Over-designing with too many effects doesn’t usually work out, and it doesn’t work in greyscale.

4) Does your logo work in black and white?

Or does it rely on colour for effect? If it doesn’t work in black and white, it just doesn’t work.

Let me repeat that: if it doesn’t work in black and white then it Does. Not. Work!
The same goes for special effects. Glows, shadows, embossing etc aren’t necessary to a strong logo and they look awful in black and white.

5) Is your logo a vector?

Logos should be designed in vector graphics programs (I use Adobe Illustrator). This means that the logo can be scaled to any size without losing quality. This is important because your logo WILL need to be scaled to work across different media. A raster image made out of pixels (e.g. designed in Photoshop) will pixelate when it is scaled.

And that’s not pretty.

Logos that aren’t in vector format will pixelate when they are resized. Your logo should be contained in a .EPS or .AI file, never a JPEG.

6) Is your logo timeless?

Or driven by trends? Trends come and go, but your logo should be timeless (that is, if you want to still be in business in five years’ time?). A logo that is trendy now will need to be redesigned in years to come which means investing in logo design a second time around.

7) Is your logo designed for your business?

Is your logo the best design to represent your business, or is it just something that you like? Your logo needs to connect with your ideal customer, so if it doesn’t speak to them, and their wants and needs, then it really doesn’t matter whether or not you like it yourself.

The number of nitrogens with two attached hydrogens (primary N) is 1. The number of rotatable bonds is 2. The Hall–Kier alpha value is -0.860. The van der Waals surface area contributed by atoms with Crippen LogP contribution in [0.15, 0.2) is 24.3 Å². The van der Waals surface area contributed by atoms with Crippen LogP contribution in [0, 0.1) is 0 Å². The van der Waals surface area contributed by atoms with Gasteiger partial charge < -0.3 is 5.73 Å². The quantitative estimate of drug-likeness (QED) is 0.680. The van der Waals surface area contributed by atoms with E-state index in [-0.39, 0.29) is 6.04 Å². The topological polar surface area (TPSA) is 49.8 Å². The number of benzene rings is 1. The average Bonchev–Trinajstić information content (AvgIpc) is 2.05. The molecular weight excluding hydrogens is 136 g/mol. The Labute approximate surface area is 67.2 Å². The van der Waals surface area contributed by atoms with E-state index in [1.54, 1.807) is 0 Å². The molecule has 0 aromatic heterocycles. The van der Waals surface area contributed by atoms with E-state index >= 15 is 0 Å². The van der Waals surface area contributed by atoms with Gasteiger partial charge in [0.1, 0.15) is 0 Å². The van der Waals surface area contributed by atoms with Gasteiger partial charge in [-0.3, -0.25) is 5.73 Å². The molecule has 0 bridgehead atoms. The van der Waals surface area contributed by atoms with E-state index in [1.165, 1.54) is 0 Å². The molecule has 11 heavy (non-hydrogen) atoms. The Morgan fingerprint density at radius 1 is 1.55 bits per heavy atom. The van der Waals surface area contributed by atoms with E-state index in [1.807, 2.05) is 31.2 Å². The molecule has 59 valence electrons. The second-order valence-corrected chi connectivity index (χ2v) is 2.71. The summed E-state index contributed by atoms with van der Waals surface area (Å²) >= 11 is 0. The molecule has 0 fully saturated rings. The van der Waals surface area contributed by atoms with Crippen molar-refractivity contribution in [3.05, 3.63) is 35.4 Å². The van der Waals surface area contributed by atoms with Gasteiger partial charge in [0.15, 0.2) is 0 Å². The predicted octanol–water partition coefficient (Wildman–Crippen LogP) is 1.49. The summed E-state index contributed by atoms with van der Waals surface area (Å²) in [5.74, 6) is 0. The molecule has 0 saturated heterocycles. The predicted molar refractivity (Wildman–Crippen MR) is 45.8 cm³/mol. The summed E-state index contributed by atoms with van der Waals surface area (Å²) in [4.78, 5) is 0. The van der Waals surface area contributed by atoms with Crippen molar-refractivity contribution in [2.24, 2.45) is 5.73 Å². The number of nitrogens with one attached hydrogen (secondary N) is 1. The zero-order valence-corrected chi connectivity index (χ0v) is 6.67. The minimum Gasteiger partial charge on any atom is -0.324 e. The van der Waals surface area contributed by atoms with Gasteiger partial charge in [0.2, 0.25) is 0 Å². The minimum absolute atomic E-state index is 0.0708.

If you’ve answered ‘Yes!’ to all of these questions, then it sounds like you’ve got a pretty strong logo for your business and you’re making a great first impression on your customers.

On the other hand, if you’ve answered ‘No’ to several or all of the above, then it’s probably a good idea to think about reconsidering that logo. It might be worth giving it a lift, or perhaps even designing something brand new with the core message of your business in mind.

If you don’t yet have a logo for your business, then just be sure to avoid these common mistakes and you’ll be off to a great start! If you’re not confident in designing a stand-out logo yourself, reaching out to a professional designer is always worthwhile as they’ll be happy to get to know your business and give you a quote. Your logo is the most identifiable element of your brand and one of your most valuable assets, so it’s seriously worth investing in the skills of someone who knows what they’re doing.

If you’d like some advice on your logo, or any aspect of your branding, we’d love to hear from you!

Looking for more?

Day 1 of Brighton SEO Takeaway

Day 1 of Brighton SEO Takeaway

I'm travelling back from Brighton SEO day 1, and I've just heard a talk from John Muller of Google. This information is straight from the horse's mouth. What he said aligns closely with what I've been emphasising over the past few years: Google considers a myriad of...